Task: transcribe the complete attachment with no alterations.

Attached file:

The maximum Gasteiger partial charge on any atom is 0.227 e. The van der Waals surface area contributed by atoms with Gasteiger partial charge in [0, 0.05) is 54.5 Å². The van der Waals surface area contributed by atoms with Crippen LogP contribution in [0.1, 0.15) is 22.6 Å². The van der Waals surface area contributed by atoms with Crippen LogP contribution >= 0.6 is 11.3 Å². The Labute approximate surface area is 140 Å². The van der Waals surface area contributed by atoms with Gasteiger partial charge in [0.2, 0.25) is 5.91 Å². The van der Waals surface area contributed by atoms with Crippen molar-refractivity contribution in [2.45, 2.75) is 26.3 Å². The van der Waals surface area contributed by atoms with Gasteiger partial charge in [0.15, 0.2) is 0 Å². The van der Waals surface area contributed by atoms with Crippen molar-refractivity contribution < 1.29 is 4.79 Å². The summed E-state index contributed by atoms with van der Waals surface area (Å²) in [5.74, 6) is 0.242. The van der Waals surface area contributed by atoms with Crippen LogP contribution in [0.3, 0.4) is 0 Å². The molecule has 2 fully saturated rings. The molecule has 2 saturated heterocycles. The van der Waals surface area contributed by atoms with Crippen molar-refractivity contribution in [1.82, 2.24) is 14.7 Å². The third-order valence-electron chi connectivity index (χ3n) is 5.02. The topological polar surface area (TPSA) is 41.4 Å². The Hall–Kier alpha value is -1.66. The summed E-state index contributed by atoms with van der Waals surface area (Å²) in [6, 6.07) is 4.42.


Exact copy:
The maximum Gasteiger partial charge on any atom is 0.227 e. The van der Waals surface area contributed by atoms with Gasteiger partial charge in [0, 0.05) is 54.5 Å². The van der Waals surface area contributed by atoms with Crippen LogP contribution in [0.1, 0.15) is 22.6 Å². The van der Waals surface area contributed by atoms with Crippen LogP contribution >= 0.6 is 11.3 Å². The Labute approximate surface area is 140 Å². The van der Waals surface area contributed by atoms with Gasteiger partial charge in [0.2, 0.25) is 5.91 Å². The van der Waals surface area contributed by atoms with Crippen molar-refractivity contribution in [2.45, 2.75) is 26.3 Å². The van der Waals surface area contributed by atoms with Gasteiger partial charge in [0.15, 0.2) is 0 Å². The van der Waals surface area contributed by atoms with Crippen molar-refractivity contribution < 1.29 is 4.79 Å². The summed E-state index contributed by atoms with van der Waals surface area (Å²) in [5.74, 6) is 0.242. The van der Waals surface area contributed by atoms with Crippen LogP contribution in [0.3, 0.4) is 0 Å². The molecule has 2 fully saturated rings. The molecule has 2 saturated heterocycles. The van der Waals surface area contributed by atoms with Crippen molar-refractivity contribution in [1.82, 2.24) is 14.7 Å². The third-order valence-electron chi connectivity index (χ3n) is 5.02. The topological polar surface area (TPSA) is 41.4 Å². The Hall–Kier alpha value is -1.66. The summed E-state index contributed by atoms with van der Waals surface area (Å²) in [6, 6.07) is 4.42.